Sinclair Lewis’ Babbitt
An analysis of how Lewis depicts the corruption of the American ideal.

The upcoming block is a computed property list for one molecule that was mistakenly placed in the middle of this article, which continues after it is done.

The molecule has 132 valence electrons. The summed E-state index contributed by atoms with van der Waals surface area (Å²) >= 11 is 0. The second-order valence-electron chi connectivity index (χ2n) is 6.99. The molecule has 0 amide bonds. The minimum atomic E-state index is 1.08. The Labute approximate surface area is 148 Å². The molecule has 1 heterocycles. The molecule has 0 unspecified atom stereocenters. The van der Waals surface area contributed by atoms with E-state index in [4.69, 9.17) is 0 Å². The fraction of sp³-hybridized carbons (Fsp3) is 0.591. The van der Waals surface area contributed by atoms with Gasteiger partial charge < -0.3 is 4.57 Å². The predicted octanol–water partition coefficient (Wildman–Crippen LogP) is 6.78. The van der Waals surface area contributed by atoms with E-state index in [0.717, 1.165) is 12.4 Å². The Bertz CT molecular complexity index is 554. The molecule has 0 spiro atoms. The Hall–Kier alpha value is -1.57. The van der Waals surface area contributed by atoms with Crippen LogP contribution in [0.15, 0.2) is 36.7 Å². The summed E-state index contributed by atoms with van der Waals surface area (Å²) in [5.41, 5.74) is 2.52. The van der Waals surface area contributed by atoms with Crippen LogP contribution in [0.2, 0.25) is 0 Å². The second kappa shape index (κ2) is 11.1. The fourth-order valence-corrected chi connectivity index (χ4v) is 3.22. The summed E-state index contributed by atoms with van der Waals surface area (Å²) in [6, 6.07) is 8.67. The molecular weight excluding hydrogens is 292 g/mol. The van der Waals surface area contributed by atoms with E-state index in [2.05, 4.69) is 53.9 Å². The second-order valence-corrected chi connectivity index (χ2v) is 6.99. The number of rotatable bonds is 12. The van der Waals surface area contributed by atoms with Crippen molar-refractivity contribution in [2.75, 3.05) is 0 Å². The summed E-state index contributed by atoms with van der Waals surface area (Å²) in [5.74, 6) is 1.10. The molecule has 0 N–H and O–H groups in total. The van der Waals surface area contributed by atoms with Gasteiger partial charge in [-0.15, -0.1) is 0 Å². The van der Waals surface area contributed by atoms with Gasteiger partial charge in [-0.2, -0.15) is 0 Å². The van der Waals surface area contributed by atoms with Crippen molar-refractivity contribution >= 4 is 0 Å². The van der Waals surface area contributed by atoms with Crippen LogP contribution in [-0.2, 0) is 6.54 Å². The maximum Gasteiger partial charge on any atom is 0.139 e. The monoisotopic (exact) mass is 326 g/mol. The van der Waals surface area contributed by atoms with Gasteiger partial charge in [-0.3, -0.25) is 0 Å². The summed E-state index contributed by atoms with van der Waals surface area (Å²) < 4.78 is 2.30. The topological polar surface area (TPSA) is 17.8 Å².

“Lewis presents a grim and cynical view of life in Babbitt. The reader learns that “the Good Citizen’s League had spread through the country` (391). Just as Babbitt’s rebellion had been crushed, the growing Good Citizen’s League is crushing similar rebellions. Babbitt again defines the archetype of the conformist businessman. Though Babbitt remains an integral part of the corrupted, business-dominated Zenith society, he is cognizant of its flaws. However, Babbitt’s conscious sacrifice of his individuality and thought render him a defeated person. Babbitt realizes he lacks the strength and courage to challenge society; however, Babbitt finds hope in his son. Babbitt agrees that `the Babbitt men` ought to stick together? (400), and encourages his son to pursue happiness, rather than money and a professional career.`